Jim Sánchez/ Conexión San Ángelo

SAN ANGELO –  When Roland Peña arrived four years ago as the newly hired, City’s Economic Development Director, he got the ball rolling in areas where it had been at a standstill. One of those major areas was the reviving of the San Angelo Business and Industrial Park, including filling a 55,000 square foot building which sat inactive for a number of years. 

After adjusting the sales price, mastering planning and getting it certified, all the hard work paid off as COSADC was able to secure companies such as FedEx. As of this year, COSADC has sold 120 acres in less than four years and has secured over $23 million dollars of capital investments and new jobs being created, stated Director Peña. Peña’s last day officially is February 28.

“Also, when I arrived, the Board wanted more emphasis on existing businesses.  We immediately got busy and put a committee together of the Board and staff and created a Business Retention and Expansion Program.”

“We even worked with industry to test the policy.  DeCoty Coffee worked with us and became our inaugural recipient of the BRE program.” “Hundreds of jobs have been created and retained as a result of the program.  In 2017 alone, we netted $22.2 million dollars in new capital investments, 314 new jobs, retained 210 jobs with $137.7 million in annual economic impact as a result of the BRE projects,” Peña said.

Those are just two examples Peña cited of numerous other successful collaborative economic impact results that he and his staff, along with other entities were able to achieve.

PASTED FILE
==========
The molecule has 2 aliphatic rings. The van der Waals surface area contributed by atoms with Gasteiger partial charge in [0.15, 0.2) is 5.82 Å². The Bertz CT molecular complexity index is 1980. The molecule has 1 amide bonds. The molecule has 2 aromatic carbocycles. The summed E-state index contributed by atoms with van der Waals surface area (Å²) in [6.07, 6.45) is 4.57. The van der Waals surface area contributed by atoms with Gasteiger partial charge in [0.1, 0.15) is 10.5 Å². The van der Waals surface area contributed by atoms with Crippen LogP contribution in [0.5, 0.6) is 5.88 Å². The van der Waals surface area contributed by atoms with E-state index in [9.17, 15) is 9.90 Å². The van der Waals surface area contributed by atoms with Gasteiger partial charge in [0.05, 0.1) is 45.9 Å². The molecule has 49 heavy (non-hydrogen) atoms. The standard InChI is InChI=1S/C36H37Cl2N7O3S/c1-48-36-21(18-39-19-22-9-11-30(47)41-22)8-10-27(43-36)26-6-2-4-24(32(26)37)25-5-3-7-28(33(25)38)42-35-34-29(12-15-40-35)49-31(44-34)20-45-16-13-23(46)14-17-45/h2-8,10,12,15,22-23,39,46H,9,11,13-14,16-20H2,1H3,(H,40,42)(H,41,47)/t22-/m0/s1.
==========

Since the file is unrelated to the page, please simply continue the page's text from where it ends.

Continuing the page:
With Peña’s announcement made last month by the City of San Angelo to leave when he is at the “top of his game” in the business world, some may wonder why he would leave now with all the success that has taken place.  

 “Roland, you have been able to accomplish a lot in your position in these past four years, so why the decision to move now?

“My wife, Catalina, and I are in lockstep with this [decision] and for several months now this something we have been praying about,” Peña said. For Roland, this was not his first time to make this “fork-in-the-road” type of difficult decision. In Roland’s previous tenure, he was the Public Affairs Specialist for the Lower Colorado River Authority in Austin, Texas from October 2001, January 2014. Everything was going great for him and Catalina, both professionally and financially.

“In coming here, I was reached out to; I didn’t come looking for this position.” Peña, a person of faith and his wife, prayerfully considered about coming here. Just as they had prayed about coming, they prayed about leaving as well. 

Four years later, Roland and Catalina have that same “peace that passes all understanding.” The only difference between then and now is that Roland is moving forward this time without a safety net, meaning a job lined up. Director, Peña’s position is so time consuming that he hasn’t had time to look for a job. “I work until eight or nine O’clock at night, then get up at 4 a.m. for my bible study.”

Even though he has peace about leaving, his faith is being put to the test. “Scripture talks about trust and faith.” “I’ve never done anything like I have done today (decision to leave made in earlier part of February). “

While Peña’s future isn’t crystal clear, one thing is for sure. COSADC’s economic future is in an excellent position with what he and his staff accomplished these past four years.

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